In her narrative Rush does an admirable job of unpacking the elements that formed and strengthened the bonds between Britain and its colonies in the Caribbean. Nevertheless, though the physical markers rapidly decayed after the British left, the ideological legacies still remain. The author deconstructs the way in which class, education, the church, the symbolism, ritual and role of British Royalty, the world wars, the BBC and its colonial service all contributed to the ambivalences of and shaped individual Caribbean lives. Indeed, it can be argued that they set the tone for generations to come. We get a multi-layered analysis that provides a comprehensive account of those times. This is not however a simple narrative of top-down cultural imperialism. Instead a more complex tapestry is drawn of West Indians, within their island context, actively participating in a process of cultural transition. They manipulate the totem of ‘Britishness’, reshaping the conceits of cultural imperialism. Many are not mere receptors but in various arenas utilise an agency which makes no apologies for who or what they are and where they seek to go. Rush argues as to the convincing nature of the cultural propaganda of Britishness, which was touted as the exemplar of civilisation. Education in particular was a significant conduit for this propaganda, and through schools and schooling it pervaded the whole society of the Caribbean, with a degree of complicity in some cases. Caribbean peoples were encouraged to identify with the social structures, the cultural values and a history at times utterly out of step with their own histories and current realities. However, there was an interesting twist in the way that many middle-class West Indians of colour duly appropriated Britishness as part of their own identity and transformed it to suit them. This was often unsettling for the native Britons they encountered during the war and after. Britain itself had become enthralled by its own mythologies of a imperial identity, an identity which stood separate from, and yet was intimately related to, the national mindset and motifs of an empire miles away in sunnier climes. The shock was when the empire arrived in their neighbourhoods and they were confronted with their inaccurate and prejudiced myths which had to be adjusted.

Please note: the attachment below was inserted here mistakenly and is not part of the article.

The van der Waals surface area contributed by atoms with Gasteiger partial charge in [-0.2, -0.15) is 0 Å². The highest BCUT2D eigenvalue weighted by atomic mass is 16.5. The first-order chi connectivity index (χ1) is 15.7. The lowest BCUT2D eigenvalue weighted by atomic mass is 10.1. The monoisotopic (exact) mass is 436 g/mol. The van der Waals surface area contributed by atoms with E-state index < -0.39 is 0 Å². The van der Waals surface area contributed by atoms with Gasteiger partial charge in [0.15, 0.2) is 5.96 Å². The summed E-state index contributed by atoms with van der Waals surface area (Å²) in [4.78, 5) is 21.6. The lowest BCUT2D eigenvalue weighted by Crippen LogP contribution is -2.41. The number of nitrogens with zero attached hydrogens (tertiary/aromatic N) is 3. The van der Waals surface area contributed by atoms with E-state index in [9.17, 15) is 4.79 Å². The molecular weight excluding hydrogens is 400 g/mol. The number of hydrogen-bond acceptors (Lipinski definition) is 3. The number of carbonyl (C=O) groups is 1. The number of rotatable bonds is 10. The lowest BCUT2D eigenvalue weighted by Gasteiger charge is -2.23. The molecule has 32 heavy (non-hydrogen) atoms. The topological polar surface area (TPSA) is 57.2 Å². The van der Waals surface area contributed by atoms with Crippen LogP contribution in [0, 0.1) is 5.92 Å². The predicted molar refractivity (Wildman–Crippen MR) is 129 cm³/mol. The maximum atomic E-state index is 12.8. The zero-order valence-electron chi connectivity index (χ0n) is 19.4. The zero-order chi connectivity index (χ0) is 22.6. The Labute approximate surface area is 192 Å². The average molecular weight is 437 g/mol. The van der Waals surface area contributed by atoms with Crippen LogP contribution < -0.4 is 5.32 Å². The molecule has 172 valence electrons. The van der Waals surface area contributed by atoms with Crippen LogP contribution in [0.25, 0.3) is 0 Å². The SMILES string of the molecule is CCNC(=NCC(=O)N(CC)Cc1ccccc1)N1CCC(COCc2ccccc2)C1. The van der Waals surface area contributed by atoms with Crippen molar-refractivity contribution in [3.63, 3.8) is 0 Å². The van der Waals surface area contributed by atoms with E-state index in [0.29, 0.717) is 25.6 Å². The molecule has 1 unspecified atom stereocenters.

Rush shows us what imperial identity and culture came to mean for West Indians as they re-fashioned it in their daily lives and seized the opportunities open to them. The Caribbean was going through a social, political and cultural transformation, and the inhabitants were determined to be the masters of their own fates while demanding inclusivity in the reconfiguration of a post-colonial Britain, a post-colonial Britain which in fact was in dire need of them in its labour force. In addition, we learn more about the colonial mindset, the official, both white and black, running the colonies as well as about relations with Britain’s emerging competitors in the region for influence – the Americans. Once again what has become a truism is borne out under the microscope of this narrative, things really are never as they seem, and the agency of non-hegemonic peoples should never be underestimated. Rush’s primary sources are as illuminating as the body of the text.
The author thanks the reviewer for her thoughtful comments.